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Christmas 2022: The miraculous lives of Christmas cats

Saving neonatal kittens and getting them a safe home was the closest this writer has come to witnessing a Christmas miracle

I can never forget the discarded pizza box filled with three mewling kittens, carelessly tossed near the garbage bin of my apartment.
I can never forget the discarded pizza box filled with three mewling kittens, carelessly tossed near the garbage bin of my apartment. (iStockphoto)

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It was a cold, rainy day in November 2011. I still remember the overcast skies and slushy roads, adding to the overall dreariness of the period between Diwali and Christmas when the diyas are gone and the stars aren’t up yet. I had trudged back from the gym, someone had splashed me while driving past and my sweaty tights were now streaked with mud. I don’t quite remember the events that followed—whether it was the security guard who alerted me or whether I discovered them myself—but I can never forget the discarded pizza box filled with three mewling kittens, carelessly tossed near the garbage bin of my apartment.

Cats, of course, were not new to me. I have always loved them. My grandparents’ house in Quilon, Kerala, where I spent all my summer and Christmas holidays, was filled with cats: rowdy, semi-feral felines who hung off curtains, stole ornaments off the casuarina branch my grandmother used in lieu of a real Christmas tree, tripped my long-suffering grandfather, stole the dog’s food and clustered, screaming, in the kitchen every morning, demanding fish, rice and some petting. Even my undergraduate Animal Behaviour project—I majored in zoology—was on cats. And at B-school, where I spent a reluctant two years, I mostly hung out with the local cat, Sweeny (named after the statistician Dennis J. Sweeny), between classes, both of us absolute misfits in a management ecosystem.

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But kittens, specifically neonatal kittens, were a completely different ball game. Till they are weaned at around four weeks, kittens are almost completely dependent on their mum. Not only do they need her milk every two-four hours, they need her to be able to stay warm and to stimulate excretion. The survival rate for neonatal kittens without their mum is abysmal, just about 40%. And these three downy kittens hadn’t even opened their eyes, so they were less than two weeks old.

“Where is the mother?” I remember asking the watchman. Dead, he told me. They had found the body beside the kittens and disposed of it, he added. I immediately called my friend, S, a community feeder with cats of his own, who lived down the road. “I have found three kittens,” I told him. “They look really small. What do we do?” “I am coming,” he said.

Five minutes later, he popped in, accompanied by two curious local cats, who looked as dismayed as we did at the sight of the frail kittens.

First, the vet. We picked them up gently and placed them in a blue plastic basket with a lid, while S took them for a check-up. “They seem healthy,” the vet said. “But they won’t survive without food.”

Nourishing neonatal kittens is hard. Cow’s milk gives them diarrhoea, killing them, and finding KMR (kitten milk replacement), basically formula for newborn kittens, was almost impossible back then. In 2011, there were barely two cat food brands in the market. The only way you could get your hands on formula was if you knew someone in the US who was willing to lug back a few boxes to India.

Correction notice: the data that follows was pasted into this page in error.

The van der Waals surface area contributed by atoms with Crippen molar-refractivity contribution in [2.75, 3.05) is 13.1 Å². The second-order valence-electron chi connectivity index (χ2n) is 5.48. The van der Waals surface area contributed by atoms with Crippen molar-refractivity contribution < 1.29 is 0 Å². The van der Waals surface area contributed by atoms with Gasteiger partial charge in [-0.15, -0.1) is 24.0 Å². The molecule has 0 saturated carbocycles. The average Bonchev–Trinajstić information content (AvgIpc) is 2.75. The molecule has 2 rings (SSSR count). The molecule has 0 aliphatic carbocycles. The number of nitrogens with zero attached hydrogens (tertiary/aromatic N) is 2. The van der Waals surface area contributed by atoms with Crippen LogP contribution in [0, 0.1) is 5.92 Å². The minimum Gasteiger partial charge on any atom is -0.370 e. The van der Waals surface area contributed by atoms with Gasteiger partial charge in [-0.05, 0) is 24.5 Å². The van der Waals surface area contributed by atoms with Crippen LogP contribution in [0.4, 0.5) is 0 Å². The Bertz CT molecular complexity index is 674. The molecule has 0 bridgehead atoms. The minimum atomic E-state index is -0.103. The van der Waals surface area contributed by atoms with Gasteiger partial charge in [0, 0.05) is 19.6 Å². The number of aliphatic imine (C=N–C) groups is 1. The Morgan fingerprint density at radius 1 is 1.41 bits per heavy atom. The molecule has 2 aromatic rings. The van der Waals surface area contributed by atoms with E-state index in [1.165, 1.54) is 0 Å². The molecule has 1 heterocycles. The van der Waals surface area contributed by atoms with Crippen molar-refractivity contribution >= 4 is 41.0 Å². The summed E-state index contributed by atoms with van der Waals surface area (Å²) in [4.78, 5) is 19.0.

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We reached out to another friend, who runs an NGO for cats in the city. It was probably the best decision we made. She came to visit us and the kitties almost immediately, bringing formula, a cage, feeding bottles, baby wipes, and, best of all, hope.

The next question—where to keep them? S worked nights and I was in college most of the day; we needed to find a place accessible to both of us, without disturbing our households. My poor mother came to the rescue as usual. “Why don’t we use the office room?” she said, referring to the small room that was used for society general body meetings. So we set up there, covering the floor of the cage with a soft cloth and putting in a rag-lined cardboard box for them to nestle in and stay warm.

S and I took turns bottle-feeding them, six-eight times a day, all that month. They were so little that they could barely find the teat of the bottle and hadn’t learnt how to poop; we had to wipe their bottoms gently at the end of each feed to stimulate them. People struggling with life often talk of taking one day at a time, buoyed by enforced optimism, a belief that this too shall pass. I think of that rainy November like that, constantly aware of life’s fragility as you held those soft, helpless bodies, worrying whether they would make it to the next day.

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They did, every one of them, growing stronger and more playful. By December, they had been weaned, scrapping fiercely with each other for the smelly, wet kitten food we offered four times a day, getting fluffy and pretty and eminently adoptable. By Christmas, almost serendipitously, without us having to go through the usual frenzied stress of most foster parents, two of the three were adopted by a lovely family. “I am taking the third,” said S, cradling the last kitten, snow-white with a crooked tail.

Today, Bolt, then the runt of the litter, is all of 10. She sups off grass-fed lamb, demands air-conditioning, sleeps on a large, king-size bed and strides around the house as if she owns it. But when I look at her, I can still see the shivering little thing she once was. And, for me, atheist though I am, it remains the closest thing to a miracle I have known.

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